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Monday, 13 February 2017
Page: 697

Senator LEYONHJELM (New South Wales) (17:48): The government bill before us today, the Criminal Code Amendment (Firearms Trafficking) Bill 2016, seeks to introduce mandatory minimum sentences for firearms trafficking. I opposed it last time it was before the Senate; I oppose mandatory sentencing. The sentence for individuals found guilty of firearms trafficking should be set by a judge—not by a politician and not by a shock jock, but by a judge. Only a judge can know all the circumstances of the guilty individual and their deeds: whether they were the ringleader or the accessory, whether they were coerced, whether they have done it before. The punishment cannot fit the crime unless factors such as these are considered. Mandatory sentencing is an attack by the executive on the judiciary.

We have seen attacks on the judiciary by the executive recently in the United States. Such attacks can be popular, but they undermine one of the safeguards keeping us from an authoritarian society. When the executive attacks the judiciary, they undermine the rule of law. This is an attack on our civil society and on our freedom. I call on all parties in this place, each of which has been dipping into President Trump's playlist, to resist the temptation to attack our system of law for cheap political points.

The government bill before us today also seeks to increase maximum sentences for firearms trafficking. The maximum term of imprisonment would double from 10 to 20 years, and the maximum fine would double from $450,000 to $900,000. Not to be outdone, the Nick Xenophon Team is pushing for an amendment to triple the maximum term of imprisonment to 30 years. Also not to be outdone, Labor is pushing for an amendment to increase the maximum penalty for extensive firearms trafficking to life imprisonment and a fine of $1.35 million. Neither the Liberal-National government nor the Nick Xenophon Team nor Labor have pointed out a single case where the current maximum penalties have been applied. In fact, they have failed to point out a single case of a successful conviction for firearms trafficking. And nobody has paused for even a second to consider whether firearms trafficking is a problem or why it might be. Could it possibly be similar to the situation with recreational drugs? Drug trafficking would not be a problem if our national policy was not one of prohibition. Just ask Portugal. Could it be similar to trafficking in illicit cigarettes and tobacco, something that did not even exist until tobacco taxes were jacked up so high that cheap smuggled cigarettes became attractive? Nobody has demonstrated why the problem of firearms trafficking is sufficiently serious to justify this bill. In fact, nobody has talked about how serious it is at all. The suggestion is that it is not at all serious. It looks to me as if the bill's only purpose is to appear tough on crime—and, of course, tough on those wicked, wicked evil guns.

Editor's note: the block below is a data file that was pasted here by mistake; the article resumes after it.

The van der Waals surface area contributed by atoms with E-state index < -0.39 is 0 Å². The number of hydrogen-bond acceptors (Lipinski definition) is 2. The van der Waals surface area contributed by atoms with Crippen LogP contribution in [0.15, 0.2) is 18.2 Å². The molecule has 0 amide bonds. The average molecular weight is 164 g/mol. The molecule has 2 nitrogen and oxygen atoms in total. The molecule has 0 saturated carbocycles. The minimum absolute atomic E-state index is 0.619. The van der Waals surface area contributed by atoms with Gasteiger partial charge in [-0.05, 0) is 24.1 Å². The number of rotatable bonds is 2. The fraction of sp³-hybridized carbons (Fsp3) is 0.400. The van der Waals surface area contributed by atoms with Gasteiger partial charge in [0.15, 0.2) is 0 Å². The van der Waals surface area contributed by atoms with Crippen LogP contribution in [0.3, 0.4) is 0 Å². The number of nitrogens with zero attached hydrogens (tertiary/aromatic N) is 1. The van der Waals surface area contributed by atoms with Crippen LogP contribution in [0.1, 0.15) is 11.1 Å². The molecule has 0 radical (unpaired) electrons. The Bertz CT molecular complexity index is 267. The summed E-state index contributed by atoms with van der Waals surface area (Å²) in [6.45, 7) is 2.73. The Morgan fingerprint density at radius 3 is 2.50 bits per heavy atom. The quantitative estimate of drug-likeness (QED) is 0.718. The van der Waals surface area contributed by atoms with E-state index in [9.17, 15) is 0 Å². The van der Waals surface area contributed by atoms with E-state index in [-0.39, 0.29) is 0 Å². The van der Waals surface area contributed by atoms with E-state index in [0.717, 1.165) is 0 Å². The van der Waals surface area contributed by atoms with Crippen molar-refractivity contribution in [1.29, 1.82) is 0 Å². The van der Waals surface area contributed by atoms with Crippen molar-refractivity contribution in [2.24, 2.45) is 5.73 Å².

I do not like to see firearms in criminal hands. They give law-abiding firearms owners a bad reputation. But this bill will do nothing to keep them in safe hands. If you really want to deter firearms trafficking, you have to make the trafficker think there is a strong chance they will be caught. Instead of doing the hard yards of working out why firearms trafficking might be more attractive than it used to be, if, indeed, it is, and why our customs and police forces are failing to stop firearms trafficking, if, indeed, they are, and then instead fixing the problem, we have the Liberal-National government, the Nick Xenophon Team and Labor just fiddling with the statutes, as if the problem of firearms trafficking can be eliminated at the stroke of a pen. This is lazy and deceitful.

The Liberal Democrats reject the idea that you can increase a maximum penalty and a problem goes away. I reject this bill. I reject the silly amendments and I am dismayed by the parties in this place who support them.

(Quorum formed)